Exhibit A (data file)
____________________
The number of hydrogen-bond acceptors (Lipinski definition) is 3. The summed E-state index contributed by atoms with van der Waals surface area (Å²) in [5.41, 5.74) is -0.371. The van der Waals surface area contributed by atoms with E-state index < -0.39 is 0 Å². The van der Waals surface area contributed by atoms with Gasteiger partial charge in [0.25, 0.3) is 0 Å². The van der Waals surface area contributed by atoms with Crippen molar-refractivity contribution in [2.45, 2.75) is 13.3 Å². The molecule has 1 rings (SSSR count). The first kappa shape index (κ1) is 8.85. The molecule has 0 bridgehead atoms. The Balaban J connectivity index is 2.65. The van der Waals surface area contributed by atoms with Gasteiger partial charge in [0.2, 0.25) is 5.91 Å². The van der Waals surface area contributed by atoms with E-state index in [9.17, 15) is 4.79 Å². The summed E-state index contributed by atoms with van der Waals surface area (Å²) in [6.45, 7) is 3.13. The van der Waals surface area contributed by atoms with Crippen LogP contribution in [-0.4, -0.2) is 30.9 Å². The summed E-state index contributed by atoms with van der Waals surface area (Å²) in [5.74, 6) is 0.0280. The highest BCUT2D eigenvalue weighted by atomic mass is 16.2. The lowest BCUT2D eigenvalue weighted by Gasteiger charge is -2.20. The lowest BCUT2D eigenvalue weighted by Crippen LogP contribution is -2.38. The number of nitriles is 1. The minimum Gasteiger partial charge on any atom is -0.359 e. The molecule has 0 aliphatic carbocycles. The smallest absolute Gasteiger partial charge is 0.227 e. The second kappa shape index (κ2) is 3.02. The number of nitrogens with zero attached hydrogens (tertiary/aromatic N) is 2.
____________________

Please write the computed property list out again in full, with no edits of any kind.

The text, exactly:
The number of hydrogen-bond acceptors (Lipinski definition) is 3. The summed E-state index contributed by atoms with van der Waals surface area (Å²) in [5.41, 5.74) is -0.371. The van der Waals surface area contributed by atoms with E-state index < -0.39 is 0 Å². The van der Waals surface area contributed by atoms with Gasteiger partial charge in [0.25, 0.3) is 0 Å². The van der Waals surface area contributed by atoms with Crippen molar-refractivity contribution in [2.45, 2.75) is 13.3 Å². The molecule has 1 rings (SSSR count). The first kappa shape index (κ1) is 8.85. The molecule has 0 bridgehead atoms. The Balaban J connectivity index is 2.65. The van der Waals surface area contributed by atoms with Gasteiger partial charge in [0.2, 0.25) is 5.91 Å². The van der Waals surface area contributed by atoms with E-state index in [9.17, 15) is 4.79 Å². The summed E-state index contributed by atoms with van der Waals surface area (Å²) in [6.45, 7) is 3.13. The van der Waals surface area contributed by atoms with Crippen LogP contribution in [-0.4, -0.2) is 30.9 Å². The summed E-state index contributed by atoms with van der Waals surface area (Å²) in [5.74, 6) is 0.0280. The highest BCUT2D eigenvalue weighted by atomic mass is 16.2. The lowest BCUT2D eigenvalue weighted by Gasteiger charge is -2.20. The lowest BCUT2D eigenvalue weighted by Crippen LogP contribution is -2.38. The number of nitriles is 1. The minimum Gasteiger partial charge on any atom is -0.359 e. The molecule has 0 aliphatic carbocycles. The smallest absolute Gasteiger partial charge is 0.227 e. The second kappa shape index (κ2) is 3.02. The number of nitrogens with zero attached hydrogens (tertiary/aromatic N) is 2.